I invariably think I'm writing deep, meaningful dramas that will move the audience to copious tears and a realization of life in all its complexity and glory. Thus, I inevitably write comedy. In order to avoid writing comedy, I make sure to end every play in the death or destruction of something or someone, thus ensuring the play fits the description of a tragedy, not a comedy. And when I do so, I often construct the destruction of the thing that clears the way for a marriage or union of something else, ensuring the play is, indeed, a comedy.

You see, I'm truly a deep, morbid, brooding soul and I'm going to write characters full of emptiness, pain, suffering, and desperation. When the writing is going particularly well, I find the center bits of a character and am moved myself by something they say, do, or a horrible thing that happens to them that makes me really care, really get them. I'll run into a windowless room or hide under my desk for a while. This is how I expect the audience to respond as well.

Read more: On Being Laughed At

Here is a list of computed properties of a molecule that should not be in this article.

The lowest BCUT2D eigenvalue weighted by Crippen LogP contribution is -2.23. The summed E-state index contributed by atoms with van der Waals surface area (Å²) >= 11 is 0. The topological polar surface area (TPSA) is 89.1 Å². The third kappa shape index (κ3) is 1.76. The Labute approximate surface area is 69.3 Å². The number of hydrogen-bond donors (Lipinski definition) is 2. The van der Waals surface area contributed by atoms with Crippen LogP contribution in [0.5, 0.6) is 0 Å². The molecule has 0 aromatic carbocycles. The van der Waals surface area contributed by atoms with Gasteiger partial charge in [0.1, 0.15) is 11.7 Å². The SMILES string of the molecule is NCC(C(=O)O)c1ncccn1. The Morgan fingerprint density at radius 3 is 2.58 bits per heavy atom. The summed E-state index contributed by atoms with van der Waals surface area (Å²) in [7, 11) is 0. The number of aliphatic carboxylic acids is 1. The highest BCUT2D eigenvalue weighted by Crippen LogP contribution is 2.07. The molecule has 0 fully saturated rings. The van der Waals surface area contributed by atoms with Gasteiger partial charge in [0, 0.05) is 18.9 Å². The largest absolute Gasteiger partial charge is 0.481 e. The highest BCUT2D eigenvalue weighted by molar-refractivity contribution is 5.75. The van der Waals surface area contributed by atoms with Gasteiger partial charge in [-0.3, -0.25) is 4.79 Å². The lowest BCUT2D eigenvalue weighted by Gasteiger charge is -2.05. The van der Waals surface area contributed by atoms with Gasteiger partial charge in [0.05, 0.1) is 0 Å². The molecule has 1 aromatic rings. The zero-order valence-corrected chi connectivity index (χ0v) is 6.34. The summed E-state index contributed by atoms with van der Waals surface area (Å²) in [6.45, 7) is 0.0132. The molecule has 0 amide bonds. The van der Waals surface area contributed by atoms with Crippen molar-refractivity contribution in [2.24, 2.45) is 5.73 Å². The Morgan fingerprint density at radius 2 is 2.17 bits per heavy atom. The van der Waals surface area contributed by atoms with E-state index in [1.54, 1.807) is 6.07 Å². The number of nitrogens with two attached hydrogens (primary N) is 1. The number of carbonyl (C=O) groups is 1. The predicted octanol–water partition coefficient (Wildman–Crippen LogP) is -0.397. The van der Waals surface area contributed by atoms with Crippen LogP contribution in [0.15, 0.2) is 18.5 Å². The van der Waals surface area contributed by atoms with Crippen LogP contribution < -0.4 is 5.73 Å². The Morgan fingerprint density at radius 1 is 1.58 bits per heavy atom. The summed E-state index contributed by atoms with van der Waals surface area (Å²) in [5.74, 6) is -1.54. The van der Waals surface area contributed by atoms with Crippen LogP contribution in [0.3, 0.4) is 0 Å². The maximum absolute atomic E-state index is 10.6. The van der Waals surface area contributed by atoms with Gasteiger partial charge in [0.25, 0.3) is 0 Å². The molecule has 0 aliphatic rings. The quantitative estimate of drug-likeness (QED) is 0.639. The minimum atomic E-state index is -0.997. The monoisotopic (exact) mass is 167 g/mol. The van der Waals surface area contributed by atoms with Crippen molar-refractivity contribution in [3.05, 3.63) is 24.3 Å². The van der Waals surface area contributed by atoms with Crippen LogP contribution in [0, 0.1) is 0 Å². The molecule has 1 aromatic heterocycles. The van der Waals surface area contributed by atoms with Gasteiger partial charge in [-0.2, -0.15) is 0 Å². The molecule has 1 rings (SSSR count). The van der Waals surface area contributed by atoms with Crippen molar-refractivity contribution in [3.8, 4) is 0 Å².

Jan 07 2012

It occurs to me if many companies underweight the value of backups, playwrights probably do as well. This is a non-good thing. There are few more horrible, sinking feelings than irreparably losing your own hard work. Multiply losing the second half of that college term paper times three hundred--that's you trying to piece together years of playwriting labor from printed copies of version X from that reading and some files from a ZIP disk circa 1997. Oh, the horror.

Here's a little guidance from one playwright who has, at a couple times in his day job career, been responsible for developing disaster recovery plans for banks and technology companies.

The most common mistakes you are likely making are:

  1. Putting backup off in lieu of more important things
  2. Not backing up off-site
  3. Avoiding backup because you think it'll be expensive
  4. Assuming it's a bit too technical for you
  5. Never actually testing a restore of your existing backup
Read more: Backup for Playwrights

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  1. The Retroactive Narrator Exercise